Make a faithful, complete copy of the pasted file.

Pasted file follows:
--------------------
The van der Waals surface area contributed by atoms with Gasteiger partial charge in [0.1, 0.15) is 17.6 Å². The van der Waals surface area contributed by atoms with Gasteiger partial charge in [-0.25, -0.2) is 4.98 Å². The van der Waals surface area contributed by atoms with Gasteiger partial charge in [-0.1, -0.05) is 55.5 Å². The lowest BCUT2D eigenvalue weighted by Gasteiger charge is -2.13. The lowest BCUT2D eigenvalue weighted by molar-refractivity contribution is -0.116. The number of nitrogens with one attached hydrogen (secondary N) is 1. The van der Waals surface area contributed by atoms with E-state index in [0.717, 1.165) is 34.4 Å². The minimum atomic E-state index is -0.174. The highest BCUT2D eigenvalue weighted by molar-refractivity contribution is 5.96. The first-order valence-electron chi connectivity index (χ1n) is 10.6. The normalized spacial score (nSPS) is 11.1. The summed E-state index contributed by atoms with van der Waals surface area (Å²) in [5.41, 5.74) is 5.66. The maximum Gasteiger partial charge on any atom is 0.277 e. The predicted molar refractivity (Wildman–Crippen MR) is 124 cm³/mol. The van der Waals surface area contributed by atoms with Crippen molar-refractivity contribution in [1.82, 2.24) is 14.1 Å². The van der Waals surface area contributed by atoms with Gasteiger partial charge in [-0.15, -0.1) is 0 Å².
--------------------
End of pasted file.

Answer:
The van der Waals surface area contributed by atoms with Gasteiger partial charge in [0.1, 0.15) is 17.6 Å². The van der Waals surface area contributed by atoms with Gasteiger partial charge in [-0.25, -0.2) is 4.98 Å². The van der Waals surface area contributed by atoms with Gasteiger partial charge in [-0.1, -0.05) is 55.5 Å². The lowest BCUT2D eigenvalue weighted by Gasteiger charge is -2.13. The lowest BCUT2D eigenvalue weighted by molar-refractivity contribution is -0.116. The number of nitrogens with one attached hydrogen (secondary N) is 1. The van der Waals surface area contributed by atoms with E-state index in [0.717, 1.165) is 34.4 Å². The minimum atomic E-state index is -0.174. The highest BCUT2D eigenvalue weighted by molar-refractivity contribution is 5.96. The first-order valence-electron chi connectivity index (χ1n) is 10.6. The normalized spacial score (nSPS) is 11.1. The summed E-state index contributed by atoms with van der Waals surface area (Å²) in [5.41, 5.74) is 5.66. The maximum Gasteiger partial charge on any atom is 0.277 e. The predicted molar refractivity (Wildman–Crippen MR) is 124 cm³/mol. The van der Waals surface area contributed by atoms with Crippen molar-refractivity contribution in [1.82, 2.24) is 14.1 Å². The van der Waals surface area contributed by atoms with Gasteiger partial charge in [-0.15, -0.1) is 0 Å².